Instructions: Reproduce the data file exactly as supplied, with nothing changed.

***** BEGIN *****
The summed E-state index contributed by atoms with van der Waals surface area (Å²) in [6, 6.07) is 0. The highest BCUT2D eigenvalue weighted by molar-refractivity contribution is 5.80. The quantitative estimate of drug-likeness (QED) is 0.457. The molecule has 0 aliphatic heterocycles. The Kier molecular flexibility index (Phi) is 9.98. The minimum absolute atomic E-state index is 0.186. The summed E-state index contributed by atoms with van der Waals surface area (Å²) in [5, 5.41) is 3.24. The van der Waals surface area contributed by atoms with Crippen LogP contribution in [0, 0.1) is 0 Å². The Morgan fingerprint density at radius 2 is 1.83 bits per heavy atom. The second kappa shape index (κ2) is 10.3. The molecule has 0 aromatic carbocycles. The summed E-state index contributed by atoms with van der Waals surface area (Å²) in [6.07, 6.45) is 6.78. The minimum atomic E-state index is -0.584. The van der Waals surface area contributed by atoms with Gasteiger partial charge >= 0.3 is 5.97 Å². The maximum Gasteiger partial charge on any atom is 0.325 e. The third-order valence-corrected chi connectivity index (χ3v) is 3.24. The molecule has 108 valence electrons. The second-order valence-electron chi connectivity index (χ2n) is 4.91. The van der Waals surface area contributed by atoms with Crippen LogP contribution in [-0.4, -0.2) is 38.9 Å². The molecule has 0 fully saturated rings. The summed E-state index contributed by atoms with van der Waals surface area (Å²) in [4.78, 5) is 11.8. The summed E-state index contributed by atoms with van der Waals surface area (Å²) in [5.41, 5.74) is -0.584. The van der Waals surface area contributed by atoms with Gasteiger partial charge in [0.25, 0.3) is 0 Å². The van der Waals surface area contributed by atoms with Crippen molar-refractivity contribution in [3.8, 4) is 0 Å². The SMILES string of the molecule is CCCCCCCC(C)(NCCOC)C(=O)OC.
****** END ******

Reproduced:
The summed E-state index contributed by atoms with van der Waals surface area (Å²) in [6, 6.07) is 0. The highest BCUT2D eigenvalue weighted by molar-refractivity contribution is 5.80. The quantitative estimate of drug-likeness (QED) is 0.457. The molecule has 0 aliphatic heterocycles. The Kier molecular flexibility index (Phi) is 9.98. The minimum absolute atomic E-state index is 0.186. The summed E-state index contributed by atoms with van der Waals surface area (Å²) in [5, 5.41) is 3.24. The van der Waals surface area contributed by atoms with Crippen LogP contribution in [0, 0.1) is 0 Å². The Morgan fingerprint density at radius 2 is 1.83 bits per heavy atom. The second kappa shape index (κ2) is 10.3. The molecule has 0 aromatic carbocycles. The summed E-state index contributed by atoms with van der Waals surface area (Å²) in [6.07, 6.45) is 6.78. The minimum atomic E-state index is -0.584. The van der Waals surface area contributed by atoms with Gasteiger partial charge >= 0.3 is 5.97 Å². The maximum Gasteiger partial charge on any atom is 0.325 e. The third-order valence-corrected chi connectivity index (χ3v) is 3.24. The molecule has 108 valence electrons. The second-order valence-electron chi connectivity index (χ2n) is 4.91. The van der Waals surface area contributed by atoms with Crippen LogP contribution in [-0.4, -0.2) is 38.9 Å². The molecule has 0 fully saturated rings. The summed E-state index contributed by atoms with van der Waals surface area (Å²) in [4.78, 5) is 11.8. The summed E-state index contributed by atoms with van der Waals surface area (Å²) in [5.41, 5.74) is -0.584. The van der Waals surface area contributed by atoms with Gasteiger partial charge in [0.25, 0.3) is 0 Å². The van der Waals surface area contributed by atoms with Crippen molar-refractivity contribution in [3.8, 4) is 0 Å². The SMILES string of the molecule is CCCCCCCC(C)(NCCOC)C(=O)OC.